Repost from The Riverside Press Enterprise
[Editor: This Southern California newspaper regrets that rail routing information about its Inland Area has so far not been made available to first responders or the public. Significant quote: “So far the Office of Emergency Services has received two letters from BNSF Railway, dated June 6 and 13, which say that one train carrying plains crude went through Sacramento County and eight other counties during the week of June 5 to 11, and none entered California during the previous week….Union Pacific submitted a letter May 29 to the state office, saying the company was ‘compiling and reviewing the data.’” – RS]
California wants details on crude oil shipments by railroad
It’s unclear whether any oil trains have passed through the Inland area, but officials want to know so they can plan for possible accidents.By David Danelski, June 26, 2014
Disclosures from railroad companies about volatile crude oil shipments from the Northern Plains are starting to be made public after the Obama administration last month ordered that such information be shared with states.
But so far only a trickle of details about the dangerous cargo has been shared with California’s emergency response agency. Initial information from one railroad showed that some of the oil has been shipped into Northern California.
“We are working with them to provide more information so our first responders can better prepare for accidents and derailments,” said Kelly Huston, a spokesman for the Governor’s Office of Emergency Services.
It remains unclear whether any of the shipments of crude oil have passed through the Inland area
So far the Office of Emergency Services has received two letters from BNSF Railway, dated June 6 and 13, which say that one train carrying plains crude went through Sacramento County and eight other counties during the week of June 5 to 11, and none entered California during the previous week.
Union Pacific submitted a letter May 29 to the state office, saying the company was “compiling and reviewing the data.”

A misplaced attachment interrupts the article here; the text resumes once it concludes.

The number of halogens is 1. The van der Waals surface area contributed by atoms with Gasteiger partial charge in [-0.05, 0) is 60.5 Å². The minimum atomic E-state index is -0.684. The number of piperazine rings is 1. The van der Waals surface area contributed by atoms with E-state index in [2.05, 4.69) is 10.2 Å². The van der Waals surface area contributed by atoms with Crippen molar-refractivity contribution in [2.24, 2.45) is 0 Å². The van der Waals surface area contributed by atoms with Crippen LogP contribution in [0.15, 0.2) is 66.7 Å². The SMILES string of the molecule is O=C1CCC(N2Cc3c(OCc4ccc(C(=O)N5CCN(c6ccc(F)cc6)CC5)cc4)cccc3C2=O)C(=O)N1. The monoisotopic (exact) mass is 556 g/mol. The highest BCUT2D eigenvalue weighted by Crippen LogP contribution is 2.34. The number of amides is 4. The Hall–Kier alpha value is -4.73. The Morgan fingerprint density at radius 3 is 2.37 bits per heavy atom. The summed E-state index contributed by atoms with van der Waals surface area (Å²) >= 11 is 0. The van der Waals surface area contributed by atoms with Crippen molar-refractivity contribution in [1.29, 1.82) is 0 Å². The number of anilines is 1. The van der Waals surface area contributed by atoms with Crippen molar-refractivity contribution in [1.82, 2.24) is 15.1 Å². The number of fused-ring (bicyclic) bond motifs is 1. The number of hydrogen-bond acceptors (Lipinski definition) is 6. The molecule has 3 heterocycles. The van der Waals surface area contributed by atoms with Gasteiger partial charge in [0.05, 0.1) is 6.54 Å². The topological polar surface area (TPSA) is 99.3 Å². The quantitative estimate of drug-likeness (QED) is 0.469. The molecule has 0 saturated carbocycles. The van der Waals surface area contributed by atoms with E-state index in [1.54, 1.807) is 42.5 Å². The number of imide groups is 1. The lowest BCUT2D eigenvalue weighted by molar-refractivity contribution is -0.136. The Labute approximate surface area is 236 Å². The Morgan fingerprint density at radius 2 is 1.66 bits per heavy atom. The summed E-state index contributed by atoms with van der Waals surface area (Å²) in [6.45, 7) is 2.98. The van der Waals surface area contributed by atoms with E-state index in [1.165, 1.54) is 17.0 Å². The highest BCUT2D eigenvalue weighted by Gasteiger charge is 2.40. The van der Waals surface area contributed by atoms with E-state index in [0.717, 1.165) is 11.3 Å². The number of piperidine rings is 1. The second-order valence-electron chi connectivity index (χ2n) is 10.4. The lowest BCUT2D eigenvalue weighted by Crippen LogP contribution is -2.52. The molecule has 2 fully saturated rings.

BNSF Railway spokeswoman Roxanne Butler said her company is complying with the federal order, which pertains only to crude shipments since May that have come from the Bakken region of North Dakota and Montana.
Most of the crude oil coming into California by rail is from Canada, according to 2013 state data.
Butler added that the railroad industry is sponsoring emergency response training in Colorado this summer for firefighters and other professionals who may have to deal with accidents involving trains hauling crude oil. Numerous emergency responders in California have signed up to participate, she said.
Railroad officials in the past have carefully guarded information about about toxic cargo shipments, including times and routes of tank cars loaded with potentially deadly chlorine and ammonia gases, citing security concerns. Such shipments routinely pass by Inland homes, schools and businesses.
In its two letters to the state, BNSF reiterated that crude oil shipment data should kept confidential and released only to “those people with a need to know.”
Huston said state attorneys determined that the BNSF information could be released to the public.
The letters were in response to U.S. Transportation Secretary Anthony Foxx’s order last month requiring the nation’s railroads to provide states with information about crude shipments from the oil fields in the Bakken region of North Dakota and Montana.
Crude oil from shale rock formations below the plains has been involved in most of the major rail accidents as the crude-by-rail industry rapidly expanded in the past several years, The Associated Press reported.
The AP learned this week from public records requests that dozens of the trains are passing weekly through Illinois and the Midwest and up to 19 a week are reaching Washington state.